Saturday, April 22, 1865

Raleigh, North Carolina

HDQRS. MILITARY DIVISION OF THE MISSISSIPPI, In the Field, Raleigh, N. C., April 22, 1865.
Lieutenant General U. S. GRANT, Washington:
Wilson held Macon on the 20th, with Howel Cobb, G. W. Smith, and others as prisoners; but they claimed the benefit of my armistice, and he has telegraphed to me through the rebel lines for orders. I have answered him that he may draw out of Macon and hold his command for further orders, unless he has reason to believe the rebels are changing the status to our prejudice. A brigade of rebels offered to surrender to me yesterday, but I prefer to make one grand finale, which I believe to be perfectly practicable. There will be no trouble in adjusting matters. North Carolina ought to be satisfied with Charleston and Columbia in ruins. All we await is an answer from you and the President. Weather fine and roads good. The troops ready for fight or home.
W. T. SHERMAN, Major-General

NEW BERNE, April 22, 1865.
Major-General SHERMAN:
The following from General Grant is sent for your information:
HEADQUARTERS MILITARY DIVISION OF WEST MISSISSIPPI, In the Field, April 9, 1865.
Lieutenatn-General GRANT and Major-General HALLECK:
I have the honor to report the capture this day of the rebel fortifictions at Blakely with 2,400 prisoners and 20 guns.
E. R. S. CANBY, Major-General.

HDQRS. MILITARY DIVISION OF THE MISSISSIPPI, In the Field, Raleigh, N. C., April 22, 1865.
General A. B. DYER, Chief of Ordnance, Washington, D. C.:
GENERAL: Your letter of February 1 reached me here today; why so long delayed I cannot imagine, unless it went down to Savannah, back to New York, and thence coastwise to New Berne, &c. I explain this as my silence must have seemed unpardonable. I should dislike to lose Colonels Baylor and Buel just at this time, because I do think the chances are of a speedy disbandment of a large part of this volunteer army, and officers such as these familir with the troops can save a vast amount of property to your department. The arms and artillery of this army are in fine order and I shall endeavor to see they are so kept till passed over to your arsenals. Should events next week take a different turn from what I exprect I consent that your order any competent officers to relieve Baylor and Buel. I thank you for the compliment paid me as to strategy, &c. I believe our southern winter excursions have solved the great problem.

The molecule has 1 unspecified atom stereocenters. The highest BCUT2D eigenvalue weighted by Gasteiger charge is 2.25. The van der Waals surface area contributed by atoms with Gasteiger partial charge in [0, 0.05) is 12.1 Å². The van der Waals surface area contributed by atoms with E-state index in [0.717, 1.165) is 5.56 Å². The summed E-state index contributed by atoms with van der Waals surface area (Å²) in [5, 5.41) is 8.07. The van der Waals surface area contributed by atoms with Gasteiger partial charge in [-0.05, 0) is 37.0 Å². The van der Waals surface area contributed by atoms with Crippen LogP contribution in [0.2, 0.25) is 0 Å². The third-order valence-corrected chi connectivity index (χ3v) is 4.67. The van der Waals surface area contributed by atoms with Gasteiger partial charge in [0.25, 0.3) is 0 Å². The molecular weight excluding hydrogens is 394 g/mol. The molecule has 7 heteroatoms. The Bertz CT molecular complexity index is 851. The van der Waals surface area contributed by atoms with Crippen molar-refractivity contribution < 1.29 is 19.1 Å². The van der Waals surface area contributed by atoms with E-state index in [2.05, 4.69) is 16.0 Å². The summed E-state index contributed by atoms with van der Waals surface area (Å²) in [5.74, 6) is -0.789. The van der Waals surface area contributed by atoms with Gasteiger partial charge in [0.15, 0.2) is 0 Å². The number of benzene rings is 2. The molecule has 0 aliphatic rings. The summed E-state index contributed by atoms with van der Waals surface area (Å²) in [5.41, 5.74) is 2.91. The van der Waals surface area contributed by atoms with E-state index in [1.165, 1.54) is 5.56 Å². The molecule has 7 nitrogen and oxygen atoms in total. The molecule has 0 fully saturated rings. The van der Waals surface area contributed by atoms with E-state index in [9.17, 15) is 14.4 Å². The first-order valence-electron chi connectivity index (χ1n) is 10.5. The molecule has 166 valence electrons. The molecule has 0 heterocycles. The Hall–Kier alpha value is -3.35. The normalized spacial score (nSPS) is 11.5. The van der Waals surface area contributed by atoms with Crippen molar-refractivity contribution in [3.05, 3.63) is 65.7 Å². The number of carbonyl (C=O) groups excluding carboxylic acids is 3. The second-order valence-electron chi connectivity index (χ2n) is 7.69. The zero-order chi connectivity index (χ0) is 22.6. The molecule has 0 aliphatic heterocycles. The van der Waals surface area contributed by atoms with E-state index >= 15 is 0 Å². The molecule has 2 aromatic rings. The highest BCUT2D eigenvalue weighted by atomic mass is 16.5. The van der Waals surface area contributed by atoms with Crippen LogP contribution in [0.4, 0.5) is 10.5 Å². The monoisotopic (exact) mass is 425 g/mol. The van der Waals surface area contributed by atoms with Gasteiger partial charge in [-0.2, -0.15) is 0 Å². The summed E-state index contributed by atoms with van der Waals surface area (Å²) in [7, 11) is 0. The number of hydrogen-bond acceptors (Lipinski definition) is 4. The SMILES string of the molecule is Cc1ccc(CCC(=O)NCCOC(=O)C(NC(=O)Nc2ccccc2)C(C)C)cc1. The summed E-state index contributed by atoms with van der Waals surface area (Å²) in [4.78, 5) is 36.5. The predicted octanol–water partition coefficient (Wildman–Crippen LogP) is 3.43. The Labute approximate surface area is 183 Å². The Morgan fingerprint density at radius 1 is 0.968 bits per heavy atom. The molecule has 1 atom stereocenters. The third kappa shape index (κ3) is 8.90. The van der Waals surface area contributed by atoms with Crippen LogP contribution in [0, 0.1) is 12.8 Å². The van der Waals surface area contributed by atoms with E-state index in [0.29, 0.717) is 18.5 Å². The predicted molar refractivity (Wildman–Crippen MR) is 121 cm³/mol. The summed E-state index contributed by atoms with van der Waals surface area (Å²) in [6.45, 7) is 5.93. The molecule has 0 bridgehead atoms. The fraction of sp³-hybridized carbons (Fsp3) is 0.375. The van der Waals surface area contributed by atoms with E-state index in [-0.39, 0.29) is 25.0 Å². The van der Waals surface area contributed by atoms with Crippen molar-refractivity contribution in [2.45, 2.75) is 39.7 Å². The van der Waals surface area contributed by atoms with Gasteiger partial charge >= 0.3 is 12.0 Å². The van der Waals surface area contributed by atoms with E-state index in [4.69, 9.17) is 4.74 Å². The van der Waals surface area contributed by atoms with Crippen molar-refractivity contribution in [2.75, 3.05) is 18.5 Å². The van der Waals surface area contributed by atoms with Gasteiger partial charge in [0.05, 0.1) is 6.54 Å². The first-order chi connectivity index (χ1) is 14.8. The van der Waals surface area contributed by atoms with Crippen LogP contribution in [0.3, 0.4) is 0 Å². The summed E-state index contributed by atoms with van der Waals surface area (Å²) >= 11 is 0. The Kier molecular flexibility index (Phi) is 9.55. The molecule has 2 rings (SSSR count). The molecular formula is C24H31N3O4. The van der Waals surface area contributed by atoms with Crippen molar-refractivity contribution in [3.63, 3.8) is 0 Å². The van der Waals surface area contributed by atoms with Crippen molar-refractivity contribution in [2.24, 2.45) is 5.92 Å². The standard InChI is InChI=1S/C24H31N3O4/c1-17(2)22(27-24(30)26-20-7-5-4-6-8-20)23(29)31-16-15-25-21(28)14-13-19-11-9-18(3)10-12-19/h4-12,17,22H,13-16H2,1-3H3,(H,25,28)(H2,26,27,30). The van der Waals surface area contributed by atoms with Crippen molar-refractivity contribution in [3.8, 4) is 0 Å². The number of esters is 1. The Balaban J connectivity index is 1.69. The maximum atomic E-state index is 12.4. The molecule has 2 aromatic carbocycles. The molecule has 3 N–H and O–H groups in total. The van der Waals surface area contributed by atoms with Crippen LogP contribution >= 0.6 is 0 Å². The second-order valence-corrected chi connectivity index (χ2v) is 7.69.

With much respect,
W. T. SHERMAN, Major-General

HDQRS. MILITARY DIVISION OF THE MISSISSIPPI, In the Field, Raleigh, N. C., April 22, 1865.
P. A. DUNN, Esq.,
Present:
SIR: I would like to have the telegraph opened hence to connect with our system near Petersburg. If you will cause the line to be opened to Weldon and then send a party on to Petersburg I guarantee safety to the party and operator, and also will pay for messages sent and received. This letter taken by the repain party beyond the Roanoke will command respct at Petersburg.
Yours, truly,
W. T. SHERMAN, Major-General

HDQRS. MILITARY DIVISION OF THE MISSISSIPPI, In the Field, Raleigh, N. C., April 22, 1865.
Hon D. L. SWAIN, Chapel Hill, N. C.:
MY DEAR SIR: Yours of April 19 was laid before me yesterday, and I am pleased that you recognize in General Atkins a fair representation of our army. The moment war ceases, and I think that time is at hand, all seizures of horses and private property will cease on our part, and it may be we will be able to spare some animals for the use of the farmers of your neighborhood. There now exists a species of truce, but we must stand prepared for action; but I believe that in a very few days a definite and general peace will be aranged, when I will make orders that will be in accordance with the new state of affairs. I do believe I fairly represent the feelings of my contrymen, that we prefer peace to war, but if war is forced upon we must meet it, but if peace be possible we will accept it and be the friends of the farmers and working classes of North Carolina, as well as actual patrons of churches, colleges, asylums, and all institutions of learning and charity. Accept the assurances of my respect and high esteem. I have read the volume sent me and find it interesting.
I am, truly, yours,
W. T. SHERMAN, Major-General, Commanding

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